I turned around and walked back to the apartment, my chest tight and so full of mad and sad that it felt like my heart was pumping nothing but tears. Quietly, I pushed open the door. Mama Girl looked up from the litter, suspicious, but didn’t get up. I looked at the puppies and thought about taking mine with me, but he was snuggled warm and safe in with the others and I knew he was better off where he was. I stood quietly and looked around the room. On a small table next to the bed sat a bracelet made of cheap silver, probably from the market, the kind that turns your skin green. It looked like it was supposed to be Indian, and had tiny little bells that tinkled quietly when I picked it up. Mama Girl watched me with her sad dark eyes while I slipped it inside my bag. I left the apartment, careful to close the paint-chipped door all the way and turn the knob until I heard the latch click. Outside in the night, I could smell the puppy on my hands as I warmed them with my breath. It seemed later than it was, I thought, and I turned quickly down the alley, hoping to make it to the shelter before they locked the doors.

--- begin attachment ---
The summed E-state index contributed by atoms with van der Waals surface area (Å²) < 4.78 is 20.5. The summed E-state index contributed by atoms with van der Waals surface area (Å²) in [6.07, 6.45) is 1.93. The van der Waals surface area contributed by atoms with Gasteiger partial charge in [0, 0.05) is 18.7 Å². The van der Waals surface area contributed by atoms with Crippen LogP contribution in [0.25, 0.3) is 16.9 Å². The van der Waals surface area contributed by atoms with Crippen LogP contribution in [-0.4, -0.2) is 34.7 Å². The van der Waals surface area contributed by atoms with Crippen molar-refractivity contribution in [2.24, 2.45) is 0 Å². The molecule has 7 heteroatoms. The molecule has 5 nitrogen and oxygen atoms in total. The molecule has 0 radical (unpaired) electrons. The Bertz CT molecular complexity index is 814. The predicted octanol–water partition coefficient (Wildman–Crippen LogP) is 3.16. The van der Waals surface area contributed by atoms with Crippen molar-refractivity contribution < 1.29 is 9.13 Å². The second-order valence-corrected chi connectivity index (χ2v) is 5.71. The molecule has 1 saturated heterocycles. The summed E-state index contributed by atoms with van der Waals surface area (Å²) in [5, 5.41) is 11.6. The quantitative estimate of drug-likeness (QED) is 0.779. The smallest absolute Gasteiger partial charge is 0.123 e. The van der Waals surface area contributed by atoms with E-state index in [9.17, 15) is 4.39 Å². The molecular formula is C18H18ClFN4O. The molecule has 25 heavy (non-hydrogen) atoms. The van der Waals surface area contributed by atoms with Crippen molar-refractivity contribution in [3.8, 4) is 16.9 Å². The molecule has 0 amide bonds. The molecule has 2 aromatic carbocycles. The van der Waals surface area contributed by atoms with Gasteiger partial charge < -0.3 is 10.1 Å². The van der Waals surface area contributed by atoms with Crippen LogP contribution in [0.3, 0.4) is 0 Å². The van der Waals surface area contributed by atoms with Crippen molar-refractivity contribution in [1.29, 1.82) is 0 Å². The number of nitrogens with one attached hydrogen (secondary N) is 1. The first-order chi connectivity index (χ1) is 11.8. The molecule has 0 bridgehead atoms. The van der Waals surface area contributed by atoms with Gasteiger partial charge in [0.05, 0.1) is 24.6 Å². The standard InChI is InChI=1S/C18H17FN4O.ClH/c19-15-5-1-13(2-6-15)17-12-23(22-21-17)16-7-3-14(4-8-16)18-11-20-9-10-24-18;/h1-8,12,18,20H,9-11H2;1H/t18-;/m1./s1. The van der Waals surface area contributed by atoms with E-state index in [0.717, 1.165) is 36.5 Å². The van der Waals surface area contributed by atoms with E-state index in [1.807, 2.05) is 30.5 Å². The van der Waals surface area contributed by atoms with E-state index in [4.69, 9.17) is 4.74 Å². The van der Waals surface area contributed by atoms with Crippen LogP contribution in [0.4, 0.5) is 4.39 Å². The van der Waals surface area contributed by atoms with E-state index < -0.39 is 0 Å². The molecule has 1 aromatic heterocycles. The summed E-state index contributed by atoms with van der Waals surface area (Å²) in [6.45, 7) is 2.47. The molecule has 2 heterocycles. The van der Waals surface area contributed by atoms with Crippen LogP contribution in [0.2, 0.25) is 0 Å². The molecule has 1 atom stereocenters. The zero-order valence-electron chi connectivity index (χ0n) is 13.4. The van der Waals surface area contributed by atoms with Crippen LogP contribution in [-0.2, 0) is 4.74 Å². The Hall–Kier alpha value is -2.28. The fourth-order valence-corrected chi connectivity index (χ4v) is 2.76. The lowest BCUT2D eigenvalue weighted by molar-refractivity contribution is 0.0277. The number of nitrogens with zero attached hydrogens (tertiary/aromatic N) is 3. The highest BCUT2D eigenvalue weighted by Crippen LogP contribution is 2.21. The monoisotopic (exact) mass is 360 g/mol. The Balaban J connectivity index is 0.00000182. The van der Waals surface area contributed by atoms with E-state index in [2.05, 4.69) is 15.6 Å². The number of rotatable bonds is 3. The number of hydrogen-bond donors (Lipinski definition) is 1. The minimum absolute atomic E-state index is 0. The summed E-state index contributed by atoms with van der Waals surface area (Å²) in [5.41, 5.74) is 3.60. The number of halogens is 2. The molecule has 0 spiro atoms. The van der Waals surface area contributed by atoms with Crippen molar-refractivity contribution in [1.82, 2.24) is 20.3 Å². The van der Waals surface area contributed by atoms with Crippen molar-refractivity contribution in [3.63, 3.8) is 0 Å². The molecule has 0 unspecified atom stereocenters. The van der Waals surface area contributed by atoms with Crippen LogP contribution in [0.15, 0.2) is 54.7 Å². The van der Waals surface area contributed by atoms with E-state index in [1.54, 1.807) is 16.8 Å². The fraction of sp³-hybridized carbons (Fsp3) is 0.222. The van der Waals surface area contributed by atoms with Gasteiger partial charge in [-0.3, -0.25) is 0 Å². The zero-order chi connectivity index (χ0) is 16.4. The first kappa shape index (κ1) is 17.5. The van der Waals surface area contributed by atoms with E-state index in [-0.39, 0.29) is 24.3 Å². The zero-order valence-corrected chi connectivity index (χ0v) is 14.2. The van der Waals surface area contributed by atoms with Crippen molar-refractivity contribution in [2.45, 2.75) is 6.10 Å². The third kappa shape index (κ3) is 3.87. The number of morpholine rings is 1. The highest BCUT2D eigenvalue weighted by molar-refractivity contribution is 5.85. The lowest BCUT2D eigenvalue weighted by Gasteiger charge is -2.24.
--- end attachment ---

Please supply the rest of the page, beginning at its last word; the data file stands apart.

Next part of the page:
Collin McFadyen is a Queer writer living in North Portland with their wife, two sons, and a wicked cute terrier. They have been published at Subjectiv, Tealight Press, Kissing Dynamite, and others. Follow them on Twitter @crayonsdontrun and on their website.